The 2012 London Olympics have the world watching and companies are all trying to benefit from the large audience of the games. Some companies become an official sponsor for the fee of 825 million Euros and get their brand to grow. Not all companies decide to pay the fee but still find ways to connect with the audience. These companies develop marketing plans to assist them in connecting with the audience as a un-official official sponsor.
Nike is one of the top brands that people recognize by just looking at their logo. This might have been a factor as to why Nike decided to skip the fee and do a commercial campaign focused for the Olympics. The Nike ads show athletes from all over the world in other placed named London such as London, Ontario. The commercials work because they show sports and London yet avoids any trouble of having it in London locations worldwide. It works on the theme that greatness can occur anywhere and people will immediately associate it with the London Olympics due to the sports and London locations. In this way the ads make it seem that they are official sponsors and still get the same audience.
Nike’s campaigns are an example other brands can take follow to connect with the Olympics’ audiences. An option companies can use it to buy ad space during commercials and at Olympic event spaces. People still get to see your brand and although expensive it still costs less than a sponsor fee. It’s a good idea to center your ad campaign on a sports theme even if your brand has nothing to do with sports since it will connect more with the Olympics.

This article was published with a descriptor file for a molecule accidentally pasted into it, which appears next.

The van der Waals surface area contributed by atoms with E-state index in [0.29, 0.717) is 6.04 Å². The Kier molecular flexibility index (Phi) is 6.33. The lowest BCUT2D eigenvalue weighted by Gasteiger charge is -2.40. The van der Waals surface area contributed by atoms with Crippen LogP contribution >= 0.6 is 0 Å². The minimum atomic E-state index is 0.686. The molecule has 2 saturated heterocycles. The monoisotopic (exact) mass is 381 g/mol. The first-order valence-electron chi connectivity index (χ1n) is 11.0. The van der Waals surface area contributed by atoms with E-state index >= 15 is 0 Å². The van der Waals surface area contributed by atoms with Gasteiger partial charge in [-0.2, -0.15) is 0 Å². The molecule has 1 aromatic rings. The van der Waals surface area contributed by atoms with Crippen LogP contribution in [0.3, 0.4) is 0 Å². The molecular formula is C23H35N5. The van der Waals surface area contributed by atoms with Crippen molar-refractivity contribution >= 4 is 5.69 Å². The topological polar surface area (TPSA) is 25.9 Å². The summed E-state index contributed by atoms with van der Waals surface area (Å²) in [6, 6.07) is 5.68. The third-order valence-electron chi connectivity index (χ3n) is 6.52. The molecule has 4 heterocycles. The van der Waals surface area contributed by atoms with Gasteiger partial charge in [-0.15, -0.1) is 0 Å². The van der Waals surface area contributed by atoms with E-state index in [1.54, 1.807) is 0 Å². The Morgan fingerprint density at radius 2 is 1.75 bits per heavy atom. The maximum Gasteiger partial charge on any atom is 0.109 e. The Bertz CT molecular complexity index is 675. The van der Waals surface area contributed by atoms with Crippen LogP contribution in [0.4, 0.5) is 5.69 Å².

Some companies can afford to pay the sponsor fee but it’s not always the best option. Official sponsors can’t put up ads around the venues and also aren’t associated with the games. Companies still know that the price to be a sponsor can reap great benefits but everyone can see the role of a sponsor different.
After the 2008 Beijing Olympics the China Market Research Group performed surveys on Olympic sponsorship and discovered that close to 80% of Chinese consumers said they didn’t care who were the sponsors. This might not apply to this year’s Olympics but Nike’s campaign is already getting more attention than Adidas, who is an official sponsor.
In this episode of “The Future of Engagement” Murray Newlands reviews Nike’s advertising strategy without being an official sponsor and how other companies can do the same.
Creating an advertising campaign even if you’re not an official sponsor can provide you with a global brand awareness opportunity.
Have advertising with sports themes and getting ads on commercial breaks and around the venues can be another option.
It’s not guaranteed that being a sponsor will always result in success for all brands.